• #124945
        H D

        Thank you!

    • #125055

      I had feelings at age 6.  One of my earliest memories was thinking about how unfair it was that my sisters got beautiful dresses for Easter, and I had to wear a tie.  It was also unfair that they got to wear pants, but I didn’t get a dress. Seemed like such a double standard.  I wanted to do and wear what they did and used to meditate at night to see if I could convince my body to start looking like a girls.  I have always felt uncomfortable in boy clothes. Didn’t like church clothing or scout uniforms even touching my skin.

      I didn’t know what any of that meant.  I wasn’t really insistent that I was a girl and didn’t know people could transition genders until my late teens.  By that time, I had decided that I didn’t want to have the feeling any more.  Took another couple decade to sort out that mess and start transition

      My son later experimented with his sister’s clothing.  Really worried me because I knew how hard it was for me.  I made sure he knew that I was ok with experimentation, but that I thought he shouldn’t be sneaking clothing to do so and that I would buy him his own if he wanted.  He has not shown signs of it for many years, but I often wonder if it’s still under the surface.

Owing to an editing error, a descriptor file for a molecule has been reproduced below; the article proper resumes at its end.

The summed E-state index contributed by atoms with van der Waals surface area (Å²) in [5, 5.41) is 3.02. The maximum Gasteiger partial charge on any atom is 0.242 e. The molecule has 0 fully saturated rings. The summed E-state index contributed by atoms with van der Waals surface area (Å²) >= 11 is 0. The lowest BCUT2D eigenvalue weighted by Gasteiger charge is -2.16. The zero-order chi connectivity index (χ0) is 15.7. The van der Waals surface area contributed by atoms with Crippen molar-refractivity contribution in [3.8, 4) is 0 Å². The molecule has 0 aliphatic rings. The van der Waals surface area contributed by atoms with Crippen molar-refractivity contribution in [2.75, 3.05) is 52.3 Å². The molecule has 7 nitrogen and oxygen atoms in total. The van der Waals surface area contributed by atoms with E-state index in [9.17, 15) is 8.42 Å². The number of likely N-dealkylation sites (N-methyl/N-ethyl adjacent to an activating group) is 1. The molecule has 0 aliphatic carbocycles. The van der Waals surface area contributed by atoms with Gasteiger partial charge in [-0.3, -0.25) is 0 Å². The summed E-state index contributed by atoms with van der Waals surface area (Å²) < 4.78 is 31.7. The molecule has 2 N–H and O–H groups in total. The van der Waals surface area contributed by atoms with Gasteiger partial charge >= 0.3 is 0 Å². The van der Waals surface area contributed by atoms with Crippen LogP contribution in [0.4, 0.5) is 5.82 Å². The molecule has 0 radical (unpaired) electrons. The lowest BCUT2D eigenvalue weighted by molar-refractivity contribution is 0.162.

• #125089
        H D

        Thanks!  Was there a difference in feeling you wanted to dress that way vs wanting a female body?

        • #125090

          Not sure there was much of a difference that I could see at six years old other than hair and clothes. Hard to recall exactly since it has been 25 years. Discomfort with my body itself I have way more memories of when I started hitting growth spurts.

          • #125091
            H D

            Makes sense with puberty.

          • #125092

            Well… between age 3 and 6 I knew there was something not right. I rationalised as God’s mistake. A tad naive of course, but at that age, hardly sophisticated.

          • #125094
            H D

            3 is super young, but it stuck!